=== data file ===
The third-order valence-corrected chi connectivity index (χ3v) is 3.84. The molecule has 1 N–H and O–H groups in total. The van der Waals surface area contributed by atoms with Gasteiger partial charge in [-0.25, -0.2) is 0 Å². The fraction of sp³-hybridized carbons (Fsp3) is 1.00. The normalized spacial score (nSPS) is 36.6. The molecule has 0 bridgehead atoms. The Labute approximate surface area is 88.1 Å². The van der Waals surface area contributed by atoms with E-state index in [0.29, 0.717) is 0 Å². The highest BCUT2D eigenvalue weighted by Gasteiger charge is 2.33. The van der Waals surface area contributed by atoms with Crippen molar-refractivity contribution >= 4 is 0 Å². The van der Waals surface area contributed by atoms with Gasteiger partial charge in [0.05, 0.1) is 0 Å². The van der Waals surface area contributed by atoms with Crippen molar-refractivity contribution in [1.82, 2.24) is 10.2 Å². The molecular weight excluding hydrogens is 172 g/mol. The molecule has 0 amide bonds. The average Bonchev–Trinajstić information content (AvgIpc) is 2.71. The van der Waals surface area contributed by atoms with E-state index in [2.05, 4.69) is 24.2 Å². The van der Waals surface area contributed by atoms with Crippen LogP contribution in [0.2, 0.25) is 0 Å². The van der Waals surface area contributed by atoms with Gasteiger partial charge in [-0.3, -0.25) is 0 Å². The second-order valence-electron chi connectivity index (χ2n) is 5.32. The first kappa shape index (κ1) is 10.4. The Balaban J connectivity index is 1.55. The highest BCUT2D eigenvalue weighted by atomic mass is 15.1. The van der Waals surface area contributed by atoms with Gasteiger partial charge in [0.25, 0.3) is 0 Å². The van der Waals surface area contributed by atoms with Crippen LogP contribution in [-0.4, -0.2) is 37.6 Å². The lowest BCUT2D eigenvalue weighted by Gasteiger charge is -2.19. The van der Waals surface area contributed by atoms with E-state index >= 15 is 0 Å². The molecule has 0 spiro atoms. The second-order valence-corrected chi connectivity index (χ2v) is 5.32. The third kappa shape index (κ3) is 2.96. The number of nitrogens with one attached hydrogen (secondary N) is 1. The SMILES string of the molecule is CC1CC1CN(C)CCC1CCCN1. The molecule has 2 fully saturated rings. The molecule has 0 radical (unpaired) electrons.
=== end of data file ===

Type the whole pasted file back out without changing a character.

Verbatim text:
The third-order valence-corrected chi connectivity index (χ3v) is 3.84. The molecule has 1 N–H and O–H groups in total. The van der Waals surface area contributed by atoms with Gasteiger partial charge in [-0.25, -0.2) is 0 Å². The fraction of sp³-hybridized carbons (Fsp3) is 1.00. The normalized spacial score (nSPS) is 36.6. The molecule has 0 bridgehead atoms. The Labute approximate surface area is 88.1 Å². The van der Waals surface area contributed by atoms with E-state index in [0.29, 0.717) is 0 Å². The highest BCUT2D eigenvalue weighted by Gasteiger charge is 2.33. The van der Waals surface area contributed by atoms with Crippen molar-refractivity contribution >= 4 is 0 Å². The van der Waals surface area contributed by atoms with Gasteiger partial charge in [0.05, 0.1) is 0 Å². The van der Waals surface area contributed by atoms with Crippen molar-refractivity contribution in [1.82, 2.24) is 10.2 Å². The molecular weight excluding hydrogens is 172 g/mol. The molecule has 0 amide bonds. The average Bonchev–Trinajstić information content (AvgIpc) is 2.71. The van der Waals surface area contributed by atoms with E-state index in [2.05, 4.69) is 24.2 Å². The van der Waals surface area contributed by atoms with Crippen LogP contribution in [0.2, 0.25) is 0 Å². The van der Waals surface area contributed by atoms with Gasteiger partial charge in [-0.3, -0.25) is 0 Å². The second-order valence-electron chi connectivity index (χ2n) is 5.32. The first kappa shape index (κ1) is 10.4. The Balaban J connectivity index is 1.55. The highest BCUT2D eigenvalue weighted by atomic mass is 15.1. The van der Waals surface area contributed by atoms with Gasteiger partial charge in [0.25, 0.3) is 0 Å². The van der Waals surface area contributed by atoms with Crippen LogP contribution in [-0.4, -0.2) is 37.6 Å². The lowest BCUT2D eigenvalue weighted by Gasteiger charge is -2.19. The van der Waals surface area contributed by atoms with E-state index >= 15 is 0 Å². The molecule has 0 spiro atoms. The second-order valence-corrected chi connectivity index (χ2v) is 5.32. The third kappa shape index (κ3) is 2.96. The number of nitrogens with one attached hydrogen (secondary N) is 1. The SMILES string of the molecule is CC1CC1CN(C)CCC1CCCN1. The molecule has 2 fully saturated rings. The molecule has 0 radical (unpaired) electrons.